U.S. lawmakers on Thursday slammed former Treasury Secretary Henry Paulson over the government's role in Bank of America's merger with Merrill Lynch, saying authorities suppressed information about losses and bullied executives into going through with the deal.
The American people, investors, and the Congress were kept in the dark, Rep. Edolphus Towns told Paulson at a hearing.
There was no oversight to determine whether this arrangement made sense. In my view, this is unacceptable and must be prevented from happening again, said Towns, the New York Democrat who chairs the House of Representatives Oversight and Government Reform panel.
Paulson gave little ground, acknowledging that he told Bank of America chief executive Kenneth Lewis the bank's management and board could lose their jobs if the company backed away from the merger, but arguing he had done nothing inappropriate in warning Lewis that such a move would be a colossal blunder and might have repercussions.
I was attempting to send a very strong message to Ken Lewis, he said.
Government pressure on Lewis and Bank of America to go through with the deal came to light in April and has become a focal point of congressional ire over extensive bailouts of the financial system. Federal Reserve Chairman Ben Bernanke and Bank of America's Lewis testified at previous hearings.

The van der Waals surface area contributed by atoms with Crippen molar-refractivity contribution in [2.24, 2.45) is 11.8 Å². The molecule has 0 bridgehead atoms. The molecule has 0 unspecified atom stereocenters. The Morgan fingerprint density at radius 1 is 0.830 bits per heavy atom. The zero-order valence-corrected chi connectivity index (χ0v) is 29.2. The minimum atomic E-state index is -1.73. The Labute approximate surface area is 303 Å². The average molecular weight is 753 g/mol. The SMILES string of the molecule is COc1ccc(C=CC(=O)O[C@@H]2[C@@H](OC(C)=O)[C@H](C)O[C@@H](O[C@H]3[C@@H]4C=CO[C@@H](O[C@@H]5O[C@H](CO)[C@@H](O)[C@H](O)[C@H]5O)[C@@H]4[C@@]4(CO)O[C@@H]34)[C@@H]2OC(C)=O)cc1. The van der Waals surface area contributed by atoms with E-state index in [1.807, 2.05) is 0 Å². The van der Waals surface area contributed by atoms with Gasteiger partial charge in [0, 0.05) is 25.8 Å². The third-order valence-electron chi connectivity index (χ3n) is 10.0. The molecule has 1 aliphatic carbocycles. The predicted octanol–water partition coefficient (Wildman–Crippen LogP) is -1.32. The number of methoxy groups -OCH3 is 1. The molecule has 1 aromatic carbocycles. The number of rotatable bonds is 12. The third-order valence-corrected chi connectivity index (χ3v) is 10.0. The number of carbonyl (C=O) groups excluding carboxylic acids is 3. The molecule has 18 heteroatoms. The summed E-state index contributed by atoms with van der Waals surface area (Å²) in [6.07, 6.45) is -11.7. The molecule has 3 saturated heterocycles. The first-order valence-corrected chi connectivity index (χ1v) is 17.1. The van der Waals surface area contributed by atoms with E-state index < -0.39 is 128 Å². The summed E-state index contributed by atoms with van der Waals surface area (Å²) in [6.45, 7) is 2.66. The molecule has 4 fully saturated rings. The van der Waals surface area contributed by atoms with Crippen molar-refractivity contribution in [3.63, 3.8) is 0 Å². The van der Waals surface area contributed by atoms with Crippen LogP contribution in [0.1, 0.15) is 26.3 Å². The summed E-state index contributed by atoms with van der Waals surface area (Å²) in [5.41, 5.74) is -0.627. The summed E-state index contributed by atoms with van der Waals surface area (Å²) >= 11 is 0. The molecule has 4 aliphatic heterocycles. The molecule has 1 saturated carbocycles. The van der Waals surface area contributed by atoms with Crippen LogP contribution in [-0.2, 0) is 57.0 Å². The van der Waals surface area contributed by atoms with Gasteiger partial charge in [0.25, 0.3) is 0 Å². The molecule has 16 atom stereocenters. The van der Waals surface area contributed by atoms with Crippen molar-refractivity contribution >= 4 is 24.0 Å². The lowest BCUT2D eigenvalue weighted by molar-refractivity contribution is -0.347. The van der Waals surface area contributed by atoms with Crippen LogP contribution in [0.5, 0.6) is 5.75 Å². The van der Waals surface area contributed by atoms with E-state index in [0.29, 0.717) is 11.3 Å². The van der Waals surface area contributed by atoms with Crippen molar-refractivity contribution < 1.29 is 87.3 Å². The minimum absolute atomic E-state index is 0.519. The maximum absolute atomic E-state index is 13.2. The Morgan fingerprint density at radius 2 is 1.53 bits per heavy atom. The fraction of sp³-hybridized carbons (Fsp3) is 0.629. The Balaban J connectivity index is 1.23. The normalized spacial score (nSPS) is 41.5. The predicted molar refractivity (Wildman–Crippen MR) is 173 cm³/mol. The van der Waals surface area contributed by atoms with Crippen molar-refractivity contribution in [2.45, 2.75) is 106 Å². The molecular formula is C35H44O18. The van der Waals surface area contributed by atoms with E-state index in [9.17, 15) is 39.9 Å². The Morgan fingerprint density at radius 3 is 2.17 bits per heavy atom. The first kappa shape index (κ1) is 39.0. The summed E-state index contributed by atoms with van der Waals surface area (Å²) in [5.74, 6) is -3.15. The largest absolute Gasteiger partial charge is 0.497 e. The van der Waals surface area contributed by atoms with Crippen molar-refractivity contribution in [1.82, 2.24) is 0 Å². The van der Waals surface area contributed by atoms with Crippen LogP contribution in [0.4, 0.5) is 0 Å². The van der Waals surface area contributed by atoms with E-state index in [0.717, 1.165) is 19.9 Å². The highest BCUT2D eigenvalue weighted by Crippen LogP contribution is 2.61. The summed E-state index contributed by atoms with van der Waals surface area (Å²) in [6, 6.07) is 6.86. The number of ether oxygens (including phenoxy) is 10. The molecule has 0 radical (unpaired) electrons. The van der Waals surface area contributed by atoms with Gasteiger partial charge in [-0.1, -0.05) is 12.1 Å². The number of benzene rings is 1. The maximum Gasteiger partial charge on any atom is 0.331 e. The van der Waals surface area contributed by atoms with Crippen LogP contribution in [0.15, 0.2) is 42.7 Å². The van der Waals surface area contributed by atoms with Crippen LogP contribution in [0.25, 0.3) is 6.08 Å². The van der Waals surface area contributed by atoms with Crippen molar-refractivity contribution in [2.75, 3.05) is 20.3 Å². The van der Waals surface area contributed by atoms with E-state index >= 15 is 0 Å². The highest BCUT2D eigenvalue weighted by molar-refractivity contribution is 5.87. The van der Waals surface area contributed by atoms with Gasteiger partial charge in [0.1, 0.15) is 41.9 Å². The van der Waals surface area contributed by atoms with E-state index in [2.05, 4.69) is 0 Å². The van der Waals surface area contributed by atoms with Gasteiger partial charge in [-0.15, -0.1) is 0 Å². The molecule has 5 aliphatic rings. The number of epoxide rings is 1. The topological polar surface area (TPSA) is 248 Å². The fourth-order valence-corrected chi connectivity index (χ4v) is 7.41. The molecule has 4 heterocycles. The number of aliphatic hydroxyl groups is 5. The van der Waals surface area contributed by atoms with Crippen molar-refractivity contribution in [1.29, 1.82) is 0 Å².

As most people look at this, they see a clear pattern of intimidation and deception, Rep. Jim Jordan, an Ohio Republican, said on Thursday.
Bernanke argued earlier the Fed had done nothing illegal or unethical in its efforts to convince Bank of America not to end the merger after discovering huge losses at Merrill. Lewis told the panel that authorities expressed strong views but said he would not characterize their stance as improper.
On Thursday, lawmakers sought to find a chink in Paulson's armor from various angles but found few openings. One difficulty may have been that Paulson had left no email trail.
I've never used it for any business communications. I've just never used it, he told one lawmaker.
Democrats, including Rep. Dennis Kucinich, wondered why authorities didn't impose tougher restrictions on Bank of America after it received a $20 billion infusion to help it weather its rocky absorption of Merrill.
The lasting contribution of this committee's investigation will be exposing Treasury and the Fed's failure to require meaningful accountability from systemically significant banks in exchange for federal bailouts, Kucinich said.
Lawmakers of both parties expressed frustration at Paulson for seeking congressional approval of a $700 billion fund to buy toxic assets from banks only to use it to take equity stakes in banks.
Paulson and other officials say the turnabout was necessary to react to a deepening crisis. Lawmakers knew they were giving the Treasury Department flexibility in how it used the funds, Paulson said.
Towns has said he plans to call officials from the Securities and Exchange Commission to testify on the merger.
(Reporting by Mark Felsenthal; Editing by Andrea Ricci)